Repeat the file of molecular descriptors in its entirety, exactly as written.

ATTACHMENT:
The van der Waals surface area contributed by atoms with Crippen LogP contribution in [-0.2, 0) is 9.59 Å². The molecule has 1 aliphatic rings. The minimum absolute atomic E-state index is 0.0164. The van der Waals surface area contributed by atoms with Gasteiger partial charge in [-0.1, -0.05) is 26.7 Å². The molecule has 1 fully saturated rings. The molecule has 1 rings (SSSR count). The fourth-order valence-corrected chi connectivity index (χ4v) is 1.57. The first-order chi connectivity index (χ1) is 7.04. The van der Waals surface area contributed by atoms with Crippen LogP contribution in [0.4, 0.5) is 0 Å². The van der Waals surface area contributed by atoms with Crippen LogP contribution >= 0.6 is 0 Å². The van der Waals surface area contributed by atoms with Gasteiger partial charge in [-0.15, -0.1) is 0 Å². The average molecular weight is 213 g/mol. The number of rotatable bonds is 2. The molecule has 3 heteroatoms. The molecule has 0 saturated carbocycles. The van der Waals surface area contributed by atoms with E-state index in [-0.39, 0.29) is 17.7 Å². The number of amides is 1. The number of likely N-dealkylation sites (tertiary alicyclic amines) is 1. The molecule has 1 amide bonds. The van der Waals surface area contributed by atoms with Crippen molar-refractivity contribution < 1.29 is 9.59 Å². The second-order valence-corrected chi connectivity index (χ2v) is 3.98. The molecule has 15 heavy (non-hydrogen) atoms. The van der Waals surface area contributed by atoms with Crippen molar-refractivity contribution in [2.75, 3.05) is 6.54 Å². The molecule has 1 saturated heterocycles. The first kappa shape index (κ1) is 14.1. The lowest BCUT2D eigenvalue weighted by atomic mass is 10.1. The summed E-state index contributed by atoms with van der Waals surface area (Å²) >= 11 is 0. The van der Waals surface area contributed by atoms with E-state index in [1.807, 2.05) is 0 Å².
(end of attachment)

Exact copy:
The van der Waals surface area contributed by atoms with Crippen LogP contribution in [-0.2, 0) is 9.59 Å². The molecule has 1 aliphatic rings. The minimum absolute atomic E-state index is 0.0164. The van der Waals surface area contributed by atoms with Gasteiger partial charge in [-0.1, -0.05) is 26.7 Å². The molecule has 1 fully saturated rings. The molecule has 1 rings (SSSR count). The fourth-order valence-corrected chi connectivity index (χ4v) is 1.57. The first-order chi connectivity index (χ1) is 7.04. The van der Waals surface area contributed by atoms with Crippen LogP contribution in [0.4, 0.5) is 0 Å². The van der Waals surface area contributed by atoms with Crippen LogP contribution >= 0.6 is 0 Å². The van der Waals surface area contributed by atoms with Gasteiger partial charge in [-0.15, -0.1) is 0 Å². The average molecular weight is 213 g/mol. The number of rotatable bonds is 2. The molecule has 3 heteroatoms. The molecule has 0 saturated carbocycles. The van der Waals surface area contributed by atoms with E-state index in [-0.39, 0.29) is 17.7 Å². The number of amides is 1. The number of likely N-dealkylation sites (tertiary alicyclic amines) is 1. The molecule has 1 amide bonds. The van der Waals surface area contributed by atoms with Crippen molar-refractivity contribution < 1.29 is 9.59 Å². The second-order valence-corrected chi connectivity index (χ2v) is 3.98. The molecule has 15 heavy (non-hydrogen) atoms. The van der Waals surface area contributed by atoms with Crippen molar-refractivity contribution in [2.75, 3.05) is 6.54 Å². The molecule has 1 saturated heterocycles. The first kappa shape index (κ1) is 14.1. The lowest BCUT2D eigenvalue weighted by atomic mass is 10.1. The summed E-state index contributed by atoms with van der Waals surface area (Å²) >= 11 is 0. The van der Waals surface area contributed by atoms with E-state index in [1.807, 2.05) is 0 Å².